Improvements keep your business relevant and strengthen credibility. Many businesses become complacent once they reach a certain level of success. But those with discipline and focus will sustain a competitive advantage.

Here Today, Gone Tomorrow

We live in a fast-paced, ever-changing world. What works today won’t work tomorrow. Change will come. So, be ready to adjust and keep an eye open for new opportunities.

Refer to the information you uncovered in your SWOT analysis. You can anticipate change while analyzing opportunities and threats.

When observing trends in your industry, the key is to figure out if one is temporary or a sign of permanent change. For example, you may have to create other products or services to get more growth or offset a sales decrease. Targeting different demographics may be another solution.

Most of the time, intuition, experience, and common sense prevail. Confirm your hunches before taking action, then make the move and don’t look back.

Staying on the wrong course too long can be a mistake, but pivoting isn’t always the solution either. You must know your limitations. Changing direction could put your business in uncharted territory. Be sure you’re ready to meet the challenges that come with change.

Why You Should Never Compete on Price

Many business owners try to compete by selling at the lowest price. But this tactic rarely creates a competitive advantage. In fact, it often works against you.

First, no matter how low you go, someone else will go lower. Second, businesses that position themselves as the cheapest option devalue their offer. They also risk becoming a commodity.

Many enterprises resort to aggressive pricing tactics without considering the long-term effects. Once they slash prices, the pressure is there to keep them low.

Economy pricing makes it more difficult to make the profit you want. And when you set a precedent, it’s challenging to change it.

Charging premium prices may be more practical than you think. Why? Because there is a direct correlation between price and value. The more something costs, the more value it is perceived to have.

Here is the key to premium pricing:

People will pay more for something if you show them why they should.

When the “Niche Down” Strategy Works. And When It Doesn’t.

The idea of niching down is to target a specific market segment. This strategy creates the belief that you’re better qualified to serve the niche.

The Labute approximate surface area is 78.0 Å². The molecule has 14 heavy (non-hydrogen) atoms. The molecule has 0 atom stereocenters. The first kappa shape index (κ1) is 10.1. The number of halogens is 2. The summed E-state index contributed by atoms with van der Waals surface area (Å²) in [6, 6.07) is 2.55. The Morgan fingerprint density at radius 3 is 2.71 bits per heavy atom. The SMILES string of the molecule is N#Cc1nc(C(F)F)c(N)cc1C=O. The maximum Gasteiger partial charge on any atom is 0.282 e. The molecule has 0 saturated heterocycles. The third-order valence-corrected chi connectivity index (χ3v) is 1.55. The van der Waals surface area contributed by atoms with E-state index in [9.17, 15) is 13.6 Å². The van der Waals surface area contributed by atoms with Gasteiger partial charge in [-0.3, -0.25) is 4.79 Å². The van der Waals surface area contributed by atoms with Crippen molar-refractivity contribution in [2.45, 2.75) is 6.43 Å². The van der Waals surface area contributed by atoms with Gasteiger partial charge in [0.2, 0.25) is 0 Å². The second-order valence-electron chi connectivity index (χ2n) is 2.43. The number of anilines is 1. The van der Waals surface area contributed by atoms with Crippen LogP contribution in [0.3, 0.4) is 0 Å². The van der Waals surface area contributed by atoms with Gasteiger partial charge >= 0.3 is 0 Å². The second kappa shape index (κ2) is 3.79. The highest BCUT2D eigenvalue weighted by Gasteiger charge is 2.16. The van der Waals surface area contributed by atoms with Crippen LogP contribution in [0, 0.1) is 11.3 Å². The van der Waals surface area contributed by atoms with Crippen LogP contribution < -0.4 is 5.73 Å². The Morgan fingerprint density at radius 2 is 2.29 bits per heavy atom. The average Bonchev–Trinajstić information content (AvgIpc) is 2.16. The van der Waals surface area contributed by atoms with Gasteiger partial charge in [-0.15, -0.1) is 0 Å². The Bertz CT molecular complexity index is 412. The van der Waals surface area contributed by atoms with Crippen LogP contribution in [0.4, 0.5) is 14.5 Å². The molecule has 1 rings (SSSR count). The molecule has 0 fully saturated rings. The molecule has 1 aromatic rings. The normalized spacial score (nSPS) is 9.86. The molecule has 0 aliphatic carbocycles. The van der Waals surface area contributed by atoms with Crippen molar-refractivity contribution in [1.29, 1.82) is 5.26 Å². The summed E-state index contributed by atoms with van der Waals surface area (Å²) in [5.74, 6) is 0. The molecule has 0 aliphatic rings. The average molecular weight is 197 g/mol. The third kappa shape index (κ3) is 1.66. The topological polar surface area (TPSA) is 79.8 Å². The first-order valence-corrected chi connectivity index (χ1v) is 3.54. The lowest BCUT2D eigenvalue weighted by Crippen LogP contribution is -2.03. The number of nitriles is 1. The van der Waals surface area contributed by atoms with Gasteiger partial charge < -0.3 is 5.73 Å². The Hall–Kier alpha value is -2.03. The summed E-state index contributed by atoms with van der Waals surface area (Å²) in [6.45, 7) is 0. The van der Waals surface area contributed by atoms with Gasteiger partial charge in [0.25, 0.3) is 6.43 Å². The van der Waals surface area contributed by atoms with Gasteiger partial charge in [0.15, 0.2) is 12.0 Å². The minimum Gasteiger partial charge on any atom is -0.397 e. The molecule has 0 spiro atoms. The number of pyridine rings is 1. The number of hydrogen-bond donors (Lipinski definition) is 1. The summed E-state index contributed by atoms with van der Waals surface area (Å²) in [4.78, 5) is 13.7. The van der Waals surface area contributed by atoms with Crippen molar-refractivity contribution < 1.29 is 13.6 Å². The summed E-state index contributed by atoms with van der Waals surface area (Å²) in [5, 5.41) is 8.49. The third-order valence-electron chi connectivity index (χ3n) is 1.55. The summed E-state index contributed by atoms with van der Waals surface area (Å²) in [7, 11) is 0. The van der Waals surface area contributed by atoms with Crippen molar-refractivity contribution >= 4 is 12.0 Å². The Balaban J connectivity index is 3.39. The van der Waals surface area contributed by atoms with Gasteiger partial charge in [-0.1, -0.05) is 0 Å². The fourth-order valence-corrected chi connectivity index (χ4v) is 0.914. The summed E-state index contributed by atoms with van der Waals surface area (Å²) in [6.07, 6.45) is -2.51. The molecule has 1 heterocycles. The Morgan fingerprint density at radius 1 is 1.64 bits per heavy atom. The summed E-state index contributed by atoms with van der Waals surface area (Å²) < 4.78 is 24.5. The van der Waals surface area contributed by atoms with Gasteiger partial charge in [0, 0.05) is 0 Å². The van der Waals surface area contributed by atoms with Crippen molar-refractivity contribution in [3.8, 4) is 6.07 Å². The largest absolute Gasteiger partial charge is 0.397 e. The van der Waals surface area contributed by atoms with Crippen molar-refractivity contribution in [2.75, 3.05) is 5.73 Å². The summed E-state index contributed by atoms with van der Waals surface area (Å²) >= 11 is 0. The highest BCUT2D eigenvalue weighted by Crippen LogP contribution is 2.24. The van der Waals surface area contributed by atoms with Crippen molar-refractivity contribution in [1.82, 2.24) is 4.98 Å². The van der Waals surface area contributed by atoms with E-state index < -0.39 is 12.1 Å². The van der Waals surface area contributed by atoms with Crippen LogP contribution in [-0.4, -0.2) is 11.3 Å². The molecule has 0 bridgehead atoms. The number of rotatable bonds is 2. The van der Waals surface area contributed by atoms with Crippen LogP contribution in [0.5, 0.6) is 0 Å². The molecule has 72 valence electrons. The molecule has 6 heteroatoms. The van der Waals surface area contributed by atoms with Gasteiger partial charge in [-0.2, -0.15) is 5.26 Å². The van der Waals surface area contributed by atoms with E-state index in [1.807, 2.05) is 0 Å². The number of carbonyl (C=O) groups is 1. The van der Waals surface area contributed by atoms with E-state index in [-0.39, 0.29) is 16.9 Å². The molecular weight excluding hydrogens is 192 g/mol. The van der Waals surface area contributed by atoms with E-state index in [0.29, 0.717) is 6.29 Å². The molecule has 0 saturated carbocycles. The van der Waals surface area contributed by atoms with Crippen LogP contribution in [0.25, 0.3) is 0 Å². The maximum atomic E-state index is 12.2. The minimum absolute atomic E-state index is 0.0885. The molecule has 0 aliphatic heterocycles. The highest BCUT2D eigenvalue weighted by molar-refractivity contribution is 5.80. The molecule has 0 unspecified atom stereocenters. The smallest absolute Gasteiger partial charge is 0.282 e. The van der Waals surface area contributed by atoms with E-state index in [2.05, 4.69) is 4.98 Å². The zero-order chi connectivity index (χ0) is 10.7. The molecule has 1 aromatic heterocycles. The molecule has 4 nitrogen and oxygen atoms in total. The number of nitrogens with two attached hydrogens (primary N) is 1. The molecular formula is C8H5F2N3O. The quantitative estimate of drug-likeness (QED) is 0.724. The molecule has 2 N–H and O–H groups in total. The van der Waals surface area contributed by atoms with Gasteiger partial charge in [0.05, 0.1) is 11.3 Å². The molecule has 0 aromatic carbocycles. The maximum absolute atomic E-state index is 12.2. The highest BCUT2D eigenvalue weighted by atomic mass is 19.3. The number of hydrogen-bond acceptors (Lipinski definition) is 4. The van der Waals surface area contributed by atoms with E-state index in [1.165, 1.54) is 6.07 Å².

For example, many financial advisors choose to serve retirees. Others advertise as planners for small and mid-sized companies. Some business owners won’t niche down because they believe it limits opportunities. But choosing a niche strategy makes it easier to reach your best customers.

Think about it: if someone specializes in serving people like you, they’re likely to understand your problems. You’re also more inclined to believe they are better qualified to provide a solution.

While choosing a specific niche can pay dividends, it doesn’t always work.

Some business owners choose a segment because they think it will be lucrative. But, they find out later that it isn’t as profitable as they had hoped. So they must then reposition themselves in another niche.

In many ways, this is like starting over.

Niching down is an effective way to create unique value. But, if you choose this strategy, select your target market wisely.

Sustain a Competitive Advantage With Communication

How you say something is as important as what you say.

Much of your success will come as a result of how well you communicate. For example, many businesses assume people understand what they do. But you might discover they don’t understand your business that well at all.

So, educate your audience on what you do and the unique value your product or service offers. Clear communication positions you as a reliable resource, which establishes credibility and trust.

All brand communication must be consistent. Most people will only encounter your brand a few times. So, though you may get bored repeating the same messages, many people will be hearing them for the first time.


Differentiation will make your business more competitive. But creating unique value in a crowded marketplace isn’t easy.

I’m here to help. If you have questions, email me personally at

Until next time,


P.S. Are you ready to build a competitive advantage? We can help. Click here to set up a FREE consultation and let’s get started.


Chris Fulmer

Chris Fulmer

Director, The Golden Vineyard Branding Company

Free Resource